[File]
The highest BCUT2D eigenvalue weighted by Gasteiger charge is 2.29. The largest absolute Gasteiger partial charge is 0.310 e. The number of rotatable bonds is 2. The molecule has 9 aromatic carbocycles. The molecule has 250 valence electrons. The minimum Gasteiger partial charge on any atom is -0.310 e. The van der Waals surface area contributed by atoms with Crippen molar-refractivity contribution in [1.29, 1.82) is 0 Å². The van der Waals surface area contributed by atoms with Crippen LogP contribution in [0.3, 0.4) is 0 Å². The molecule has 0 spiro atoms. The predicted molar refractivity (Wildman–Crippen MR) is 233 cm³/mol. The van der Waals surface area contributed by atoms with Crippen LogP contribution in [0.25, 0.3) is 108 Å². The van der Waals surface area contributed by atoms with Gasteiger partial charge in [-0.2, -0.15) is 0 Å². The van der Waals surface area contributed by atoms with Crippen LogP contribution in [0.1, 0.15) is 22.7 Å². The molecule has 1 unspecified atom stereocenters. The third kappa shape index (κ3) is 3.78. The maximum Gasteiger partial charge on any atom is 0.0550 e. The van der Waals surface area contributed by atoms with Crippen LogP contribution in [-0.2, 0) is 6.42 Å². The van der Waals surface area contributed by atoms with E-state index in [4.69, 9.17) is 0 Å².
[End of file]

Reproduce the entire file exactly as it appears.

The highest BCUT2D eigenvalue weighted by Gasteiger charge is 2.29. The largest absolute Gasteiger partial charge is 0.310 e. The number of rotatable bonds is 2. The molecule has 9 aromatic carbocycles. The molecule has 250 valence electrons. The minimum Gasteiger partial charge on any atom is -0.310 e. The van der Waals surface area contributed by atoms with Crippen molar-refractivity contribution in [1.29, 1.82) is 0 Å². The van der Waals surface area contributed by atoms with Crippen LogP contribution in [0.3, 0.4) is 0 Å². The molecule has 0 spiro atoms. The predicted molar refractivity (Wildman–Crippen MR) is 233 cm³/mol. The van der Waals surface area contributed by atoms with Crippen LogP contribution in [0.25, 0.3) is 108 Å². The van der Waals surface area contributed by atoms with Gasteiger partial charge in [-0.2, -0.15) is 0 Å². The van der Waals surface area contributed by atoms with Crippen LogP contribution in [0.1, 0.15) is 22.7 Å². The molecule has 1 unspecified atom stereocenters. The third kappa shape index (κ3) is 3.78. The maximum Gasteiger partial charge on any atom is 0.0550 e. The van der Waals surface area contributed by atoms with Crippen LogP contribution in [-0.2, 0) is 6.42 Å². The van der Waals surface area contributed by atoms with E-state index in [4.69, 9.17) is 0 Å².